Thinking about Jimmy Crow

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Thinking about Jimmy Crow

Postby Nick Jackson » 08 Aug 2007, 17:35

I've been thinking about Jimmy Crow. I've just been to see Prof Ronald Codman performing at the Maritime Museum and I was struck by his Jim Crow – brown, not flat black as many of us depict him.

I'm about to carve a new Jim Crow and I was going to ask on here if anyone has pictured of theirs as I'm wondering exactly how to paint him. But first I did a little Internet research and discovered the following:

Taken from: http://www.swisseduc.ch/english/resourc ... .html#name

"Come listen all you galls and boys,
I'm going to sing a little song,
My name is Jim Crow.
Weel about and turn about and do jis so,
Eb'ry time I weel about I jump Jim Crow."

These words are from the song, "Jim Crow," as it appeared in sheet music written by Thomas Dartmouth "Daddy" Rice… in 1828 Rice appeared on stage as "Jim Crow" -- an exaggerated, highly stereotypical Black character.

Rice, a White man, was one of the first performers to wear blackface makeup -- his skin was darkened with burnt cork. His Jim Crow song-and-dance routine was an astounding success that took him from Louisville to Cincinnati to Pittsburg to Philadelphia and finally to New York in 1832…White audiences were receptive to the portrayals of Blacks as singing, dancing, grinning fools.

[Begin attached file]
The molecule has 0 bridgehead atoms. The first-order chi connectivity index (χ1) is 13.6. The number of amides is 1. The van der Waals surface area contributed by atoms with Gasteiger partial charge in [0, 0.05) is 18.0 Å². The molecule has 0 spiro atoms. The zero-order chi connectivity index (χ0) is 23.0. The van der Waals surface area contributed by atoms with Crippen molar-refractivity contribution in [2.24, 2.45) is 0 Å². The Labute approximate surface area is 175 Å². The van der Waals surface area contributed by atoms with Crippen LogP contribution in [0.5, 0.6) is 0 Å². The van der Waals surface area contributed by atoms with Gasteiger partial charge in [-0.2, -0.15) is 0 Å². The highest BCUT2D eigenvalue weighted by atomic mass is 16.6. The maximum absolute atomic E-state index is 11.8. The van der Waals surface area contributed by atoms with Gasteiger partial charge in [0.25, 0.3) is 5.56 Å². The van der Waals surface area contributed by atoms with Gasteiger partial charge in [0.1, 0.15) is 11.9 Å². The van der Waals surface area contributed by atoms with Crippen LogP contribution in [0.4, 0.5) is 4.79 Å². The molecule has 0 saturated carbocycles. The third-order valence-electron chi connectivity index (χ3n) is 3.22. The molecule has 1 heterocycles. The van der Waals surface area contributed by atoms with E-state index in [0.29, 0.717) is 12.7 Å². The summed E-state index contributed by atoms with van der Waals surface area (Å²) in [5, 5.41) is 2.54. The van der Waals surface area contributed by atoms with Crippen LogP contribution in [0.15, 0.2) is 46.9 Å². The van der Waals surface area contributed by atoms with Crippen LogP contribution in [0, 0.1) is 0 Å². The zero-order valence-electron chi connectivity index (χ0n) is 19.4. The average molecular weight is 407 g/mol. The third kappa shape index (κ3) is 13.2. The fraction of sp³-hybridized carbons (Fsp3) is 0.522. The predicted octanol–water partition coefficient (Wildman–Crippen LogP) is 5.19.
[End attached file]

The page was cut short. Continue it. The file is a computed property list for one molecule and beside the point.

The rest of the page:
By 1838, the term "Jim Crow" was being used as a collective racial epithet for Blacks, not as offensive as nigger, but as offensive as coon or darkie… the popularity of minstrel shows aided the spread of Jim Crow as a racial slur.

Rice, and his imitators, by their stereotypical depictions of Blacks, helped to popularize the belief that Blacks were lazy, stupid, inherently less human, and unworthy of integration... Ironically, years later when Blacks replaced White minstrels, the Blacks also "blackened" their faces, thereby pretending to be Whites pretending to be Blacks.

Daddy Rice, the original Jim Crow, became rich and famous because of his skills as a minstrel. However, he lived an extravagant lifestyle, and when he died in New York on September 19, 1860, he was in poverty.


My current, admittedly rather crude, Jim Crow:
Image

Now I've never intended my Jim Crow routine to be a racial slur. In fact, the kids love him as he talks directly to them more than any other character. But since reading the above I'm having second thoughts about including him at all. And if I do, how should I depict him and, given the historical background, should I be changing his name? Having said that, we use the word Squaw to depict an American Indian's wife yet, literally translated, it is about the most misogynistic term one can use for a woman – then and now.

Thoughts please.
Last edited by Nick Jackson on 09 Aug 2007, 09:05, edited 2 times in total.